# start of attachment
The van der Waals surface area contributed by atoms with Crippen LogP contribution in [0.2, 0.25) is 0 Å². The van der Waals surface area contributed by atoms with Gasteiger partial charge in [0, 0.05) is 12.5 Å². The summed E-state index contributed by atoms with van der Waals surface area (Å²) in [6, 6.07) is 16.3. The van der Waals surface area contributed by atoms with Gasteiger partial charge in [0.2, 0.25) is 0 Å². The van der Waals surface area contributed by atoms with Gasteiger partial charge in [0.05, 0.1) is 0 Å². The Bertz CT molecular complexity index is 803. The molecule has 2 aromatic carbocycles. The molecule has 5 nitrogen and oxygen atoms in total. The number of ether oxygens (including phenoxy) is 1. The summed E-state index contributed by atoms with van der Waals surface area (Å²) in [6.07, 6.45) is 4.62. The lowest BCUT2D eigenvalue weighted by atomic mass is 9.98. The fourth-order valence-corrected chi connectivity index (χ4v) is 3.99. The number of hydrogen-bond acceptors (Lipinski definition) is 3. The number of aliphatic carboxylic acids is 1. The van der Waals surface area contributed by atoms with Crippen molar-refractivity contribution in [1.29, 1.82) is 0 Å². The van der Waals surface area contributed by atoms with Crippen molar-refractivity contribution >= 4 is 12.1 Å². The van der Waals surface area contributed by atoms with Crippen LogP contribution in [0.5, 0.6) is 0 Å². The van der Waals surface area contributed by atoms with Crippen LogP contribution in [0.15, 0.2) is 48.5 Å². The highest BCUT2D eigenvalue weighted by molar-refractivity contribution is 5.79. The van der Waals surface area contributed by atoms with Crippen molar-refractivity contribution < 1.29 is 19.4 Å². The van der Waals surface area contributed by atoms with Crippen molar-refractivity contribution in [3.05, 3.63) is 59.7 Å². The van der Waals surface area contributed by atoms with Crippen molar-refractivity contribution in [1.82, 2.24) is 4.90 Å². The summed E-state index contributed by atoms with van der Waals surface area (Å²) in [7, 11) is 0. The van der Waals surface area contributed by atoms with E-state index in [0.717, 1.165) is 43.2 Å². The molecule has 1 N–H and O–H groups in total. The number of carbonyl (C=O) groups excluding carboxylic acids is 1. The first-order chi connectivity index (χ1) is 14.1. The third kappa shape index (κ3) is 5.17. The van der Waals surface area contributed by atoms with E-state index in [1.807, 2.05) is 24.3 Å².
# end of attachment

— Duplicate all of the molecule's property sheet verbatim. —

The van der Waals surface area contributed by atoms with Crippen LogP contribution in [0.2, 0.25) is 0 Å². The van der Waals surface area contributed by atoms with Gasteiger partial charge in [0, 0.05) is 12.5 Å². The summed E-state index contributed by atoms with van der Waals surface area (Å²) in [6, 6.07) is 16.3. The van der Waals surface area contributed by atoms with Gasteiger partial charge in [0.2, 0.25) is 0 Å². The van der Waals surface area contributed by atoms with Gasteiger partial charge in [0.05, 0.1) is 0 Å². The Bertz CT molecular complexity index is 803. The molecule has 2 aromatic carbocycles. The molecule has 5 nitrogen and oxygen atoms in total. The number of ether oxygens (including phenoxy) is 1. The summed E-state index contributed by atoms with van der Waals surface area (Å²) in [6.07, 6.45) is 4.62. The lowest BCUT2D eigenvalue weighted by atomic mass is 9.98. The fourth-order valence-corrected chi connectivity index (χ4v) is 3.99. The number of hydrogen-bond acceptors (Lipinski definition) is 3. The number of aliphatic carboxylic acids is 1. The van der Waals surface area contributed by atoms with Crippen molar-refractivity contribution in [1.29, 1.82) is 0 Å². The van der Waals surface area contributed by atoms with Crippen molar-refractivity contribution >= 4 is 12.1 Å². The van der Waals surface area contributed by atoms with Crippen LogP contribution in [0.5, 0.6) is 0 Å². The van der Waals surface area contributed by atoms with Crippen LogP contribution in [0.15, 0.2) is 48.5 Å². The highest BCUT2D eigenvalue weighted by molar-refractivity contribution is 5.79. The van der Waals surface area contributed by atoms with Crippen molar-refractivity contribution < 1.29 is 19.4 Å². The van der Waals surface area contributed by atoms with Crippen molar-refractivity contribution in [3.05, 3.63) is 59.7 Å². The van der Waals surface area contributed by atoms with Crippen molar-refractivity contribution in [1.82, 2.24) is 4.90 Å². The summed E-state index contributed by atoms with van der Waals surface area (Å²) in [7, 11) is 0. The van der Waals surface area contributed by atoms with E-state index in [0.717, 1.165) is 43.2 Å². The molecule has 1 N–H and O–H groups in total. The number of carbonyl (C=O) groups excluding carboxylic acids is 1. The first-order chi connectivity index (χ1) is 14.1. The third kappa shape index (κ3) is 5.17. The van der Waals surface area contributed by atoms with E-state index in [1.807, 2.05) is 24.3 Å².